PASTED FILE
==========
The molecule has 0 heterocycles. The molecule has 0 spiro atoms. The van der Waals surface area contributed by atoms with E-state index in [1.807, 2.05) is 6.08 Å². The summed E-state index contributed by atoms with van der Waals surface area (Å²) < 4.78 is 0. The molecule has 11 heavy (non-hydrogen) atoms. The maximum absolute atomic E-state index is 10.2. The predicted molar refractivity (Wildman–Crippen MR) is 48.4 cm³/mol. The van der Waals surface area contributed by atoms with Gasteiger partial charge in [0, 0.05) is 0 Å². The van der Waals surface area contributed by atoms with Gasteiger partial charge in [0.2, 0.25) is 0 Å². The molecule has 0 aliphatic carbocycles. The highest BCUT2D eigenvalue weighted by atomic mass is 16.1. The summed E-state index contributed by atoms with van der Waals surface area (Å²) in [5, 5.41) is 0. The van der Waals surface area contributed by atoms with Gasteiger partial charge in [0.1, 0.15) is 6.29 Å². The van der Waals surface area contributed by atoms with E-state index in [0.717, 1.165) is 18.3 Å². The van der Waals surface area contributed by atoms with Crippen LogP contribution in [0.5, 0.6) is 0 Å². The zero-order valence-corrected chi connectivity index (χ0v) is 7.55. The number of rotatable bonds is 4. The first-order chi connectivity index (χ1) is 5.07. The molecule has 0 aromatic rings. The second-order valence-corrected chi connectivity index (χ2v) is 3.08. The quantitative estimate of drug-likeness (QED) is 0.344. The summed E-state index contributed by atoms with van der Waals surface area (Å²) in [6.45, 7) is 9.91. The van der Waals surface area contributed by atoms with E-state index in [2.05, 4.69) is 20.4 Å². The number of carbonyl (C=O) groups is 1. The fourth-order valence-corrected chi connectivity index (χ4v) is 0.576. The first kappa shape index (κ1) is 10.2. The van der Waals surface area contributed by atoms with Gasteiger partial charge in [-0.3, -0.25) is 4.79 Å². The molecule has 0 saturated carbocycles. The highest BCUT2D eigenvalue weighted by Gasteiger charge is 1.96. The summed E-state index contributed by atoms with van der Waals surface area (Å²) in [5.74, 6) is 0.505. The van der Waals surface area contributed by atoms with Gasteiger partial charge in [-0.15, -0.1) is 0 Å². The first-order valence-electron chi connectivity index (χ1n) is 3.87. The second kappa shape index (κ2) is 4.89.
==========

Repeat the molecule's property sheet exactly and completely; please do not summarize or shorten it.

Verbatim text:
The molecule has 0 heterocycles. The molecule has 0 spiro atoms. The van der Waals surface area contributed by atoms with E-state index in [1.807, 2.05) is 6.08 Å². The summed E-state index contributed by atoms with van der Waals surface area (Å²) < 4.78 is 0. The molecule has 11 heavy (non-hydrogen) atoms. The maximum absolute atomic E-state index is 10.2. The predicted molar refractivity (Wildman–Crippen MR) is 48.4 cm³/mol. The van der Waals surface area contributed by atoms with Gasteiger partial charge in [0, 0.05) is 0 Å². The van der Waals surface area contributed by atoms with Gasteiger partial charge in [0.2, 0.25) is 0 Å². The molecule has 0 aliphatic carbocycles. The highest BCUT2D eigenvalue weighted by atomic mass is 16.1. The summed E-state index contributed by atoms with van der Waals surface area (Å²) in [5, 5.41) is 0. The van der Waals surface area contributed by atoms with Gasteiger partial charge in [0.1, 0.15) is 6.29 Å². The van der Waals surface area contributed by atoms with E-state index in [0.717, 1.165) is 18.3 Å². The van der Waals surface area contributed by atoms with Crippen LogP contribution in [0.5, 0.6) is 0 Å². The zero-order valence-corrected chi connectivity index (χ0v) is 7.55. The number of rotatable bonds is 4. The first-order chi connectivity index (χ1) is 5.07. The molecule has 0 aromatic rings. The second-order valence-corrected chi connectivity index (χ2v) is 3.08. The quantitative estimate of drug-likeness (QED) is 0.344. The summed E-state index contributed by atoms with van der Waals surface area (Å²) in [6.45, 7) is 9.91. The van der Waals surface area contributed by atoms with E-state index in [2.05, 4.69) is 20.4 Å². The number of carbonyl (C=O) groups is 1. The fourth-order valence-corrected chi connectivity index (χ4v) is 0.576. The first kappa shape index (κ1) is 10.2. The van der Waals surface area contributed by atoms with Gasteiger partial charge in [-0.3, -0.25) is 4.79 Å². The molecule has 0 saturated carbocycles. The highest BCUT2D eigenvalue weighted by Gasteiger charge is 1.96. The summed E-state index contributed by atoms with van der Waals surface area (Å²) in [5.74, 6) is 0.505. The van der Waals surface area contributed by atoms with Gasteiger partial charge in [-0.15, -0.1) is 0 Å². The first-order valence-electron chi connectivity index (χ1n) is 3.87. The second kappa shape index (κ2) is 4.89.